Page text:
Home Renovation: Rewiring a Vintage Home
Understanding your home’s electrical systems will help you make informed decisions
during a renovation project.
It’s hard to believe, but once upon a time, people were happy with a few bare ceiling bulbs and a couple of plugs servicing their homes. Electric loads have steadily increased over time, beginning with 15 to 20 amp services in early installations, 60 amps in the 1930s and 1940s and 200-amp service standards today. As electric demand increased, the tendency was to add on to the early wiring instead of starting over, leading to wires once serving a couple of plugs and a light now feeding several more outlets and fixtures, sometimes dangerously overloading the system.
While most electrical projects are beyond the skills of a DIYer, knowing the type of system you have and the nature of the improvements you want will help you make informed decisions during a renovation project and know when to call in a licensed electrician.
Electricity first appeared in homes in the late nineteenth century. Older homes built without electricity were retrofitted as the newfangled electrical systems became available. Before electricity, a combination of gas fixtures, oil lamps or candles lit the home. When renovating a vintage home, you may even come across old, disconnected gas lines within walls or ceilings that fed the gas fixtures before electrical wiring came along. Some renovators have discovered that the old gas pipes were used later as a sort of conduit to run the later electric wires: an innovative idea but a dangerous one today as deteriorating wire insulation can short in the pipe.
Older electric systems may still use a fuse box — a metal cabinet with two rows of round fuses that trip when a circuit is overheated or has a short. Fuses, rated for different amperages, fail when a thin strip of metal inside the fuse rated for the specified amperage breaks due to the heat caused by the electrical resistance moving through it. You can tell if a fuse is tripped: look for a broken strip viewable through the glass top of the fuse, unscrew it and replace with a new one.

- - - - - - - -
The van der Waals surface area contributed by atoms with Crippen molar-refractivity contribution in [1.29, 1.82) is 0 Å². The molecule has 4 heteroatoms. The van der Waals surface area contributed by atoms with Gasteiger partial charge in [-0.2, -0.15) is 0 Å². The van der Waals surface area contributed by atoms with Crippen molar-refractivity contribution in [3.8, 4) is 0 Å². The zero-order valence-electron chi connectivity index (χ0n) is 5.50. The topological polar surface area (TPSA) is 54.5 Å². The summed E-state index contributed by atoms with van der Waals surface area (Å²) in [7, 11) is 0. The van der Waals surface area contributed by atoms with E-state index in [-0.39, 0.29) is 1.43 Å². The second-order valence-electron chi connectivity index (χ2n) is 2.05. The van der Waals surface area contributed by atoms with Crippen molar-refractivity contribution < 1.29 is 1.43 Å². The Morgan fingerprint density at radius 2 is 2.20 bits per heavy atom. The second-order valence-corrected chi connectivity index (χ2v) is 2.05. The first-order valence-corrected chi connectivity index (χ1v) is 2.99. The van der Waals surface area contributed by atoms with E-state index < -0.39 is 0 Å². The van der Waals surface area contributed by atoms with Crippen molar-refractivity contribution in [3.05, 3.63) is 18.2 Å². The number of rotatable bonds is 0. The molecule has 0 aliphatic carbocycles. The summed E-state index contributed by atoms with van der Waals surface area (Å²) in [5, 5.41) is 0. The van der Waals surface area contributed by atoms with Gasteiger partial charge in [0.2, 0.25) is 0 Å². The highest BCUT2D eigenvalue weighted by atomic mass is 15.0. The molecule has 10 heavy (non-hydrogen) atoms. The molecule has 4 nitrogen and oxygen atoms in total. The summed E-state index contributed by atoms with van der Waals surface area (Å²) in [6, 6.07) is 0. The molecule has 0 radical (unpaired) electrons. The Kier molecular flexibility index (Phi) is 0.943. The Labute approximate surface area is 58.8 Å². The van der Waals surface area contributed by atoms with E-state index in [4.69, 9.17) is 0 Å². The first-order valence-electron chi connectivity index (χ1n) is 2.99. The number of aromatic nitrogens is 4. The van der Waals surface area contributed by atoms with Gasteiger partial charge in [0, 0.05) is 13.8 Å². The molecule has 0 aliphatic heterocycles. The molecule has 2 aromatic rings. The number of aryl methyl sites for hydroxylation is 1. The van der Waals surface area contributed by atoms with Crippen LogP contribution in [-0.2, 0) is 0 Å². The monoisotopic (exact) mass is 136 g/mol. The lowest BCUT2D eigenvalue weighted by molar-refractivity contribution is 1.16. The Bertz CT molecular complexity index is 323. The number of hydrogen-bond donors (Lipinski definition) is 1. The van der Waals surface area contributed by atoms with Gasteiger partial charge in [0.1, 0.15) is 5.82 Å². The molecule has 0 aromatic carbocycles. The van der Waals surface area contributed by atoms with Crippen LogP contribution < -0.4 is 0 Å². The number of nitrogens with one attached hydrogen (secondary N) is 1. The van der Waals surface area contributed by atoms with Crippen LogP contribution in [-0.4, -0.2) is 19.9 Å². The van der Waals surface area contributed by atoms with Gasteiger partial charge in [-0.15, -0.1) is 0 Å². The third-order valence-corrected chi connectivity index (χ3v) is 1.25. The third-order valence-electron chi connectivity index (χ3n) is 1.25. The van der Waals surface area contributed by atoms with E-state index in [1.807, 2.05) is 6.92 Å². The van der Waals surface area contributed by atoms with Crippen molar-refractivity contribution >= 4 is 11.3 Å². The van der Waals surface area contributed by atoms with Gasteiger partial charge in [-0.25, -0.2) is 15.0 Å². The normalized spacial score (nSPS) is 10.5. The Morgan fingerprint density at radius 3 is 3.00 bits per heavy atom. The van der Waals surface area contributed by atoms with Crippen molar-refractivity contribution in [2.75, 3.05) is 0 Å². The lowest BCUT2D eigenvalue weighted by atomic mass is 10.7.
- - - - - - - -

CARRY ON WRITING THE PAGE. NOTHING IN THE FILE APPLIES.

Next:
Modern systems employ circuit breakers, a lever-type device. When a circuit overheats, the breaker trips — the lever flip to the off position. The circuit breaker can be reset once the problem that caused the trip is corrected. Fuses or circuit breakers that repeatedly trip on the same circuit indicate a problem that needs attention. Never solve a fuse problem by simply installing a higher-rated fuse; this can lead to fires from overheated circuits.
To understand your home’s electric capacity and condition, map your electric system. Mapping involves developing a list of circuits and the associated maximum usage or load of each circuit. With a helper and a set of cell phones, one person can move from room to room and the other can turn off a breaker or fuse to determine which plugs and overhead lights are on each circuit. Label each circuit in the fuse or breaker box so you can quickly identify the right circuit when you’re ready to call in an electrician to work in the house.
Early electric circuits used “knob and tube” wiring — round porcelain knobs that wires wrapped around and short tubes that wire traveled through to prevent them from touching other wires. The circuit continued through each plug or light and on to the next. If one of the wires was cut, the entire circuit went dead. Knob and tube circuits can often be maddening illogical. By the 1930s, knob and tube was replaced as the standard wiring practice with paired and shielded wire run together.
To rewire a vintage home, an electrician will install a new circuit breaker box, then “fish” new wire from the box throughout the home, connecting to the plugs, switches and ceiling light boxes. As a home owner, you can help expedite the process by determining the orientation of the ceiling and floor joists. This will to help the electrician identify the path for the new wire run. Being flexible on the locations where you want switches and plugs also helps.
Through a series of access holes in the walls and ceilings, the electrician threads the fish wire — a small steel tape connected to the electric wire — pulling it through from hole to hole. Fish tapes are notorious for getting caught on firestops, wood bridging, or other debris in the ceiling and wall, so the job requires patience and ingenuity. Once the wire is in place, the electrician installs new plugs and switch boxes, patches the holes and installs the plugs and switches. With the power off, installing the plugs and switches could be a DIY project. A safely wired home can provide decades of service to you and future owners.
This article first appeared in South Bend Tribune.
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